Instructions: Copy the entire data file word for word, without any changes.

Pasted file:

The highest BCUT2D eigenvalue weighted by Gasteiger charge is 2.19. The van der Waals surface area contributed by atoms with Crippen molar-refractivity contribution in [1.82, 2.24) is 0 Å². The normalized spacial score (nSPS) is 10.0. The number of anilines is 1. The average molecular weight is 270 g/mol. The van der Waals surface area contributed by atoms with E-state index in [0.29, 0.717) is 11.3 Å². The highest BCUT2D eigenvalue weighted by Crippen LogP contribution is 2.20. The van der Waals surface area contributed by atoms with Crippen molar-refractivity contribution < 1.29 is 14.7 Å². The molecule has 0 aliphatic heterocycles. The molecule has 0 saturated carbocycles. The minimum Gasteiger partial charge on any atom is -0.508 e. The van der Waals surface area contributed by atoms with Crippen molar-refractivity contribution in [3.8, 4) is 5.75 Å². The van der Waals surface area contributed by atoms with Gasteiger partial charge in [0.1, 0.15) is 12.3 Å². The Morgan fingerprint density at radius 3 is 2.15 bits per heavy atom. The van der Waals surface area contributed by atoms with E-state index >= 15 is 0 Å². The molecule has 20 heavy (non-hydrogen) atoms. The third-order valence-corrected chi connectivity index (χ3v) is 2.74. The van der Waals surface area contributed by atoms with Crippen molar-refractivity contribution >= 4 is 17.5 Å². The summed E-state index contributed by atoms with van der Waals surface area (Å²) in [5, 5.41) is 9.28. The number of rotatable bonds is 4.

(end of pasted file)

The highest BCUT2D eigenvalue weighted by Gasteiger charge is 2.19. The van der Waals surface area contributed by atoms with Crippen molar-refractivity contribution in [1.82, 2.24) is 0 Å². The normalized spacial score (nSPS) is 10.0. The number of anilines is 1. The average molecular weight is 270 g/mol. The van der Waals surface area contributed by atoms with E-state index in [0.29, 0.717) is 11.3 Å². The highest BCUT2D eigenvalue weighted by Crippen LogP contribution is 2.20. The van der Waals surface area contributed by atoms with Crippen molar-refractivity contribution < 1.29 is 14.7 Å². The molecule has 0 aliphatic heterocycles. The molecule has 0 saturated carbocycles. The minimum Gasteiger partial charge on any atom is -0.508 e. The van der Waals surface area contributed by atoms with Crippen molar-refractivity contribution in [3.8, 4) is 5.75 Å². The van der Waals surface area contributed by atoms with Gasteiger partial charge in [0.1, 0.15) is 12.3 Å². The Morgan fingerprint density at radius 3 is 2.15 bits per heavy atom. The van der Waals surface area contributed by atoms with E-state index >= 15 is 0 Å². The molecule has 20 heavy (non-hydrogen) atoms. The third-order valence-corrected chi connectivity index (χ3v) is 2.74. The van der Waals surface area contributed by atoms with Crippen molar-refractivity contribution >= 4 is 17.5 Å². The summed E-state index contributed by atoms with van der Waals surface area (Å²) in [5, 5.41) is 9.28. The number of rotatable bonds is 4.